One of the greatest wonders to be seen in this wonderful business of growing plants indoors or out is the sprouting of a brown, dead-looking seed. And even more miraculous is the sprouting of seeds so tiny they cannot be discerned from a particle of dust. Such is the amazement you will experience when you plant your first semperflorens (wax) begonia seed.
Of all the plants which produce dust-like seed, wax begonias surely head the list as being easiest to germinate, and if you keep them growing until their first true leaf is an eighth of an inch across, you will probably be successful in flowering your baby begonias.
Begonia seeds need warmth and constant moisture to germinate. Plastic dishes (from Chinese take-out) are ideal for planting containers. Start the procedure by punching a few drainage holes in the bottom of the container with a heated ice pick. Over these drainage holes, place some coarse sphagnum moss, or pebbles, to a depth of about a half inch. On top of this, a mixture of peat mos and sand should be placed to a depth of one inch. Over this, use a third of an inch of fine vermiculite or screened sphagnum moss.
Make this top layer smooth and set the container in a pan of water until water soaks through the drainage holes up to the top of the mixture. Allow this mixture to drain, and then dust the begonia seed over the top of the mixture. Do not cover them. Simply place the plastic cover of the dish over them, and set the container in a warm place (70-80 degrees) to expedite germination.
Light and Seed Germination
They do not need light for germination. Watch the top of the dish for drops of moisture condensation. When these appear, remove the top and wipe dry, and then replace.
In about ten days when the tiny green plants begin to appear, move the dish to where the plants will receive good light, and perhaps some early morning sun, provided that hot sun is not allowed to shine on them directly for more than a few minutes. As germination seems to be completed, leave the top off for a few minutes each day, gradually increasing the time until the lid does not have water soaks through the drainage holes up to the top of the mixture.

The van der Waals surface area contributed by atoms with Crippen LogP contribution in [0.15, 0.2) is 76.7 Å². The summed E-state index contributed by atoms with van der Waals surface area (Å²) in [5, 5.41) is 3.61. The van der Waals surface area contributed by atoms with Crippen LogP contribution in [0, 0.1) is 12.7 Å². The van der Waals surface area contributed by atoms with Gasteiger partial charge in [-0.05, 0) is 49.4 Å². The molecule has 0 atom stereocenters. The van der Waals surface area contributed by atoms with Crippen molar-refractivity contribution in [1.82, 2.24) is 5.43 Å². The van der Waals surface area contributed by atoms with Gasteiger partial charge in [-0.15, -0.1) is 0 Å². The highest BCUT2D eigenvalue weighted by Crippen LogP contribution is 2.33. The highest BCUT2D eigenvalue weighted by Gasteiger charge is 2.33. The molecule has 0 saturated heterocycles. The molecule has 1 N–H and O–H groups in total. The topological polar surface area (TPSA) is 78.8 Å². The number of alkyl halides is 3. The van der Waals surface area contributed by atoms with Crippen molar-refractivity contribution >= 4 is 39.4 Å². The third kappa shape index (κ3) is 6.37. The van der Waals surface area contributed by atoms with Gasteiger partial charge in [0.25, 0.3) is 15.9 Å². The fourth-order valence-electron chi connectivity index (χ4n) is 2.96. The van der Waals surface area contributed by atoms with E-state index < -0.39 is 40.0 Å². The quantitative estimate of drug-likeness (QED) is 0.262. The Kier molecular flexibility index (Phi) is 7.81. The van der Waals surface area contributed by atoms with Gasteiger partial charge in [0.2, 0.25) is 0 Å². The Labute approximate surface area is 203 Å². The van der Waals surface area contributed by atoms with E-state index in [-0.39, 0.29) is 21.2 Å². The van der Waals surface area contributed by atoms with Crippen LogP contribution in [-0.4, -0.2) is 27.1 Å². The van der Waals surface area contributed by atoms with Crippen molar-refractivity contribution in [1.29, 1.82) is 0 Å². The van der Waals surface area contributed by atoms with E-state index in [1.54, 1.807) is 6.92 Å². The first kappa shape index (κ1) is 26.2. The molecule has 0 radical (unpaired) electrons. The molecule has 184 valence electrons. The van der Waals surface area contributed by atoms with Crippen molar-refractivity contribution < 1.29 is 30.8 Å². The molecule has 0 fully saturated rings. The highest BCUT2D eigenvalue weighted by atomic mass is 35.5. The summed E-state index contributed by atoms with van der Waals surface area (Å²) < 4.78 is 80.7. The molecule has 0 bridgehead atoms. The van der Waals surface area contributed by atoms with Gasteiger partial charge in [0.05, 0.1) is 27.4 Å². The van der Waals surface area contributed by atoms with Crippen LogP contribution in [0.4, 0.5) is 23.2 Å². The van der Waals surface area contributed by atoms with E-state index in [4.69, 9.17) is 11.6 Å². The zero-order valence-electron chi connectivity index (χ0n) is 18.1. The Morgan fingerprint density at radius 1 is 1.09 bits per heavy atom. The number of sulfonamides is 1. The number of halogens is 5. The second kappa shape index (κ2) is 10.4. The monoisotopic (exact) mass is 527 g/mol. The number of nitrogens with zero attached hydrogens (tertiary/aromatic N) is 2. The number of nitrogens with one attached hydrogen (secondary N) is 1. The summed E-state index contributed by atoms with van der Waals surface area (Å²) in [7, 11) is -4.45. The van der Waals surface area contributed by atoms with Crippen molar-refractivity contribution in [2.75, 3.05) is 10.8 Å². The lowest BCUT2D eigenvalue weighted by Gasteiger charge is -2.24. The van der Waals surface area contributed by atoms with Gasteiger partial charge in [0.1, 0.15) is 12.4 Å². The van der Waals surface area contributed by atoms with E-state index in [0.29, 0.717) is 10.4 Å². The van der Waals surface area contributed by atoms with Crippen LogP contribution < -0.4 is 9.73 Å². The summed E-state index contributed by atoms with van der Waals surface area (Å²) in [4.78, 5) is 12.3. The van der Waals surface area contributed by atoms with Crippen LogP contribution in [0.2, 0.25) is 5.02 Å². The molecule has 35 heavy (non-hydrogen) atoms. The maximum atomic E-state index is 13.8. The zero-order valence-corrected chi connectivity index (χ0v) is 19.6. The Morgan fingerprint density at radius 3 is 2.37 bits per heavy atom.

Never let the seedlings dry out. They will need plenty of sunlight to keep them from becoming leggy or spindly. A daytime temperature of 72-75 degrees with a ten degree drop at night is ideal.
If you planted the seed thinly enough, it is likely that you can wait until the baby plants have several true leaves before you transplant them. If you planted thickly, as soon as they have one or two true leaves, begin to transplant them.
In the greenhouse, put the seedlings in flats of soil, if possible otherwise, into individual small pots. In the window garden, inexpensive small plastic flats are ideal. They are light, easy to handle, and they are attractive to have on a windowsill.
Ten or twelve plants may be grouped together in a six or eight inch community bulb pan or pot. This soil mixture for transplanting may be one of the good potting soils found down at the local garden center.
Begonias like a loose, but rich soil… especially one rich in organic matter. If you allowed two inches between the seedlings at transplanting time, it is likely that they may be left in these containers until May or early June when you may take them outdoors to use in your garden.
If they become crowded in these first containers, move them into individual pots, or take a few from each flat, pot them, and use them in your window garden, as greenhouse specimens, or give them to your friends.
Light applications of house plant fertilizer are worthwhile after the plants are five or six weeks old.
Wax begonias are ideal for use in the outdoor garden, and some sunlight gives their leaves a shiny bronze color which cannot be excelled. Blossoms come freely from well grown seedlings four months old, and a grouping of begonias will give flower and foliage color from June until the nights become chilly in September.
Cuttings may be taken of favorite plants, or you may give the plants a severe pruning both above and below the soil line and place them in flats of soil in which you can winter them in the greenhouse. For the window garden, take a few cuttings and pot two or three to each six inch pot preferably a bulb pan or “squatty” pot because begonia roots like to spread out instead of down.
Year after year, for outdoor bedding purposes, it is best to start from new seed each winter or very early spring. Seedsmen offer many named varieties of semperflorens begonias, which come in three categories: dwarf, six to eight inches, medium, nine to eleven inches; and tall, over twelve inches.
When planting in the border, they should be planted close together for a mass effect with up to six plants in each planting, preferably of the same variety for emphasis in color. These begonias combine beautifully with other shady border plants such as impatiens, caladiums, summer blooming oxalis, coleus and tuberous rooted begonias.
All types of begonias may be grown from seed, and the procedure for the most difficult to grow varieties is not much different than the method described here.